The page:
QSO with North Pole Alaska

I was out on another Parks On The Air activation on Monday 1st August. It was a holiday in most of Canada so the XYL and I set out early to avoid the anticipated crowds in the park. Our destination was the popular Sauble Falls Provincial Park (VE-0378) near Wiarton, Ontario.

Sauble Falls is a cascade waterfall. In the spring the flow of water is very high; it would be impossible to cross the Sauble River at this point. It’s a different story at the height of summer though. The flow of water was very low and people were enjoying standing in the river to cool off.

I found an unoccupied picnic table away from the crowds and setup my portable vertical antenna. It is a centre-loaded antenna with a lower section 30 inches long, a tapped loading coil and a 9ft Buddipole whip on top.

I deployed my four radials wires on the ground. I described these in a previous post. They are held in place by small, sand-filled balloons on the end of each of the four 10ft wires. Deployment is super fast and the resulting ground plane is both effective and stealthy.

Sauble Falls Provincial Park is right alongside the road to Wiarton and there is a big cell tower in the village so I was able to spot myself on the POTA website.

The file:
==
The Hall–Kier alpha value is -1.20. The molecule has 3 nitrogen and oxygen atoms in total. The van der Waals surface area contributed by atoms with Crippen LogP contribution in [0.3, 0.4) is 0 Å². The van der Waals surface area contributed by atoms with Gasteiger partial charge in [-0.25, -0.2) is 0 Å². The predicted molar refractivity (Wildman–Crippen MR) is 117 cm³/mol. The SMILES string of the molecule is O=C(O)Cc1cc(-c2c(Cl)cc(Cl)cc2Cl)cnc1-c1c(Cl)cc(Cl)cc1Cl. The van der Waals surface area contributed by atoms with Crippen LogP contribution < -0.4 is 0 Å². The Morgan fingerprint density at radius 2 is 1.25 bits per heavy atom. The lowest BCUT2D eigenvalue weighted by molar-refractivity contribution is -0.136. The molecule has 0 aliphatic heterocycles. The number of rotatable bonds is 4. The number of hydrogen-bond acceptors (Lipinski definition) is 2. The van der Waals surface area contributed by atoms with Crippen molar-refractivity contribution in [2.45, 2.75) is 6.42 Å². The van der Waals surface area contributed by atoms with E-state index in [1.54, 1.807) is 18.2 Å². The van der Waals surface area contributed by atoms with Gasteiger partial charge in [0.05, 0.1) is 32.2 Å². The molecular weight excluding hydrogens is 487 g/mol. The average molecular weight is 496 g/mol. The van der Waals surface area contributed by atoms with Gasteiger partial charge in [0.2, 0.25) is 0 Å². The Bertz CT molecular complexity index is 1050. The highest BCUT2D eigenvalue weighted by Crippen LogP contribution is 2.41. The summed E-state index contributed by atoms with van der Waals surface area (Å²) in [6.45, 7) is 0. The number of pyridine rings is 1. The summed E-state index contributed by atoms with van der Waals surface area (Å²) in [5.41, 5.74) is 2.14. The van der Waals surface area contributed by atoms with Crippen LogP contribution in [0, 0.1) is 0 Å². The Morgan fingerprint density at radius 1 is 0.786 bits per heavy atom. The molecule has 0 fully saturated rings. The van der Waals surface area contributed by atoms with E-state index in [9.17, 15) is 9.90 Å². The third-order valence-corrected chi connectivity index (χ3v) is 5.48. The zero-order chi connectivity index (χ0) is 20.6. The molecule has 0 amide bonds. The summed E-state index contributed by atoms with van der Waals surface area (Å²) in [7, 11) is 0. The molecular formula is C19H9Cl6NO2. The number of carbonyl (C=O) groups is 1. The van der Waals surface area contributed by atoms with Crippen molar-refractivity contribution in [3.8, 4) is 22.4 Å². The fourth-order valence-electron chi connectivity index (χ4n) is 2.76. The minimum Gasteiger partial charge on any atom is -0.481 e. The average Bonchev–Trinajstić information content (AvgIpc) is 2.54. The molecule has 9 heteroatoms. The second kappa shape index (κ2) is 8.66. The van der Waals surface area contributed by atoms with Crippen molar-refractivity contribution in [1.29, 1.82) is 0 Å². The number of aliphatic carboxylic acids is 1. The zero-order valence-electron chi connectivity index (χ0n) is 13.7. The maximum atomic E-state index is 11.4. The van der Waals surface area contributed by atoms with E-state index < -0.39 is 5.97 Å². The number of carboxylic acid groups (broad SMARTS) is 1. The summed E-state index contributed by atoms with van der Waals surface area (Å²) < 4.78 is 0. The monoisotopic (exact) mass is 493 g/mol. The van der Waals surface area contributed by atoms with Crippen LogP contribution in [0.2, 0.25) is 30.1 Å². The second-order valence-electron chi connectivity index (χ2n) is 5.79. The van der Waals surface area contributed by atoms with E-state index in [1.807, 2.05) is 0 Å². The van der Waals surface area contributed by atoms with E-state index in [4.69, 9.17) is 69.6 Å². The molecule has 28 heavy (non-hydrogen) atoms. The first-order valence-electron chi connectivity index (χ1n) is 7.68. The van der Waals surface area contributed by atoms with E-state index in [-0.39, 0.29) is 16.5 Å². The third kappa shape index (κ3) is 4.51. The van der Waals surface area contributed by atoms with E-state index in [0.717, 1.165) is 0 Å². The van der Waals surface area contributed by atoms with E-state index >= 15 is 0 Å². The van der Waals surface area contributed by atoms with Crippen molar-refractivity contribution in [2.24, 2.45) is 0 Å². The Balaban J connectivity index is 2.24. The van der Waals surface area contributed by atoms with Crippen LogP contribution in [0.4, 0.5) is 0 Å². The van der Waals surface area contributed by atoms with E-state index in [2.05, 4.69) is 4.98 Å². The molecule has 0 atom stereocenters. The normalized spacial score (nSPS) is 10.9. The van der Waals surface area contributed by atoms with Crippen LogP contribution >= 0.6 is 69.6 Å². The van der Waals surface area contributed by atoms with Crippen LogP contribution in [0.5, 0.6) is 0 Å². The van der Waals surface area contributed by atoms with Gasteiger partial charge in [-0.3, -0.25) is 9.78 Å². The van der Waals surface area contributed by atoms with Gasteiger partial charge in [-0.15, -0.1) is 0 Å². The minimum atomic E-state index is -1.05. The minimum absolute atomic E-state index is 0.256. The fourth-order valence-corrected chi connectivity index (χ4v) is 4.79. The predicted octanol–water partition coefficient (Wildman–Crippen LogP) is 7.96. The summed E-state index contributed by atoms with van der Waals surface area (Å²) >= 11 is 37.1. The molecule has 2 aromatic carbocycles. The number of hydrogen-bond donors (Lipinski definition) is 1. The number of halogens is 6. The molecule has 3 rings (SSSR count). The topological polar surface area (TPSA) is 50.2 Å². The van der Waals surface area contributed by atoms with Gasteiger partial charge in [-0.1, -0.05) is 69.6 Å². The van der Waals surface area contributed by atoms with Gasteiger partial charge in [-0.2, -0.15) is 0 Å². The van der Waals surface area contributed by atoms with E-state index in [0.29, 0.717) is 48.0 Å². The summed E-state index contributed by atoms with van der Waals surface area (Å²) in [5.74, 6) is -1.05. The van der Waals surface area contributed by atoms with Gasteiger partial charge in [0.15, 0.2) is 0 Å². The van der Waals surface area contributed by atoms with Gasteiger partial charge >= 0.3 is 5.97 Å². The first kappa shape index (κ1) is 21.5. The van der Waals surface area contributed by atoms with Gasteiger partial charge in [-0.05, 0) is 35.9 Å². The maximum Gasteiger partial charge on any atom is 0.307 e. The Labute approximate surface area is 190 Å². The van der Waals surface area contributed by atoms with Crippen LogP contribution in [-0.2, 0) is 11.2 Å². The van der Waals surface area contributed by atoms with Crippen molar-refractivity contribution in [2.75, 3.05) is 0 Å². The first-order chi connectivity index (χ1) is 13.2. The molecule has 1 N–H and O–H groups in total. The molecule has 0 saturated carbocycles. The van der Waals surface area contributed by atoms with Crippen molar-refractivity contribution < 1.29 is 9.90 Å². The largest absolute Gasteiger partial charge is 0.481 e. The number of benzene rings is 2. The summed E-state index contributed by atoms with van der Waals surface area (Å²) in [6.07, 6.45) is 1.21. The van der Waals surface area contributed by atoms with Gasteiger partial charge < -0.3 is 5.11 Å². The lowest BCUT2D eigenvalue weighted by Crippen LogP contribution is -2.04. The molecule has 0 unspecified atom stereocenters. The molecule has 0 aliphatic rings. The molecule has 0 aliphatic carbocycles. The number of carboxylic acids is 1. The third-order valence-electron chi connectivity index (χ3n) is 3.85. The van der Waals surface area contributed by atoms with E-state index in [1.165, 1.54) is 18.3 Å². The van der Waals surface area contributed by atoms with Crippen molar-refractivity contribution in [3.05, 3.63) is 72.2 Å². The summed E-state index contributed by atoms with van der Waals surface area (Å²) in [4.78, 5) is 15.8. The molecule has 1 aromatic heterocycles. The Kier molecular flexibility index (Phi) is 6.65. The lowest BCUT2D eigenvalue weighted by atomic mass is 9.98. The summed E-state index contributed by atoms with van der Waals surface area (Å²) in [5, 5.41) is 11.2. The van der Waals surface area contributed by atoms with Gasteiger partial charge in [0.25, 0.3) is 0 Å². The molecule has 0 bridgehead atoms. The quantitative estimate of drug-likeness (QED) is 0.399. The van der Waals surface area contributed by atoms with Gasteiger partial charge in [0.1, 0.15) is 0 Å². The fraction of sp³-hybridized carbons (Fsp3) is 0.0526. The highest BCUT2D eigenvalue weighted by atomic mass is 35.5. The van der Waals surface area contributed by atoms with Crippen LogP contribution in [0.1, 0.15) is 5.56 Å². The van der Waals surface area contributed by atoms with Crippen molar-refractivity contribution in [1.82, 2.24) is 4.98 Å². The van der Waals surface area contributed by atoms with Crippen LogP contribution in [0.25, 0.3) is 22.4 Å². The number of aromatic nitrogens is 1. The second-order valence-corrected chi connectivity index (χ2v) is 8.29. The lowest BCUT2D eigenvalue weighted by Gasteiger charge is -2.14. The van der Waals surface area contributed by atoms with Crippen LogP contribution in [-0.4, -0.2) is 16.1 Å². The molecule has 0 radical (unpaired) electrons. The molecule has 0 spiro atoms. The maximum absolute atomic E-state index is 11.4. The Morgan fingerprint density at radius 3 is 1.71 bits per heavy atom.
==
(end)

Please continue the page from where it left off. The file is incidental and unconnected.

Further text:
I started calling CQ on 20m at 19wpm CW with 35 watts of power. It was only a minute or so before the hunters piled in and the logbook started filling up. I logged 9 hunters in the first few minutes before the responses stalled.

It takes 10 QSOs for a valid activation so I hit the red button on my DIY remote keypad several times in search of more contacts. The red button sends out my stored CQ POTA message.

I didn’t have to wait long before the hunters came calling again. With 10 QSOs in the log I knew I had a valid activation. Then another lull. I was monitoring the POTA spots web page and saw that my signal hadn’t been heard for a few minutes. The band must have been unstable.

After 18 QSOs there was another lull so I called QRT and packed up my kit. The log showed that I had made some good contacts into the west coast, but one log entry stood out. The station was in a place called North Pole, Alaska – near Fairbanks, over 4500km away. His report gave me a 419 RST; he must have really had to dig my signal out of the noise, but we made the contact!

So, another successful POTA activation was in the log; 18 QSOs in only 24 minutes. I could have stayed longer and made more contacts but the park was beginning to get busy and rain was in the forecast so it was time to call it a day and go home to plan the next activation.

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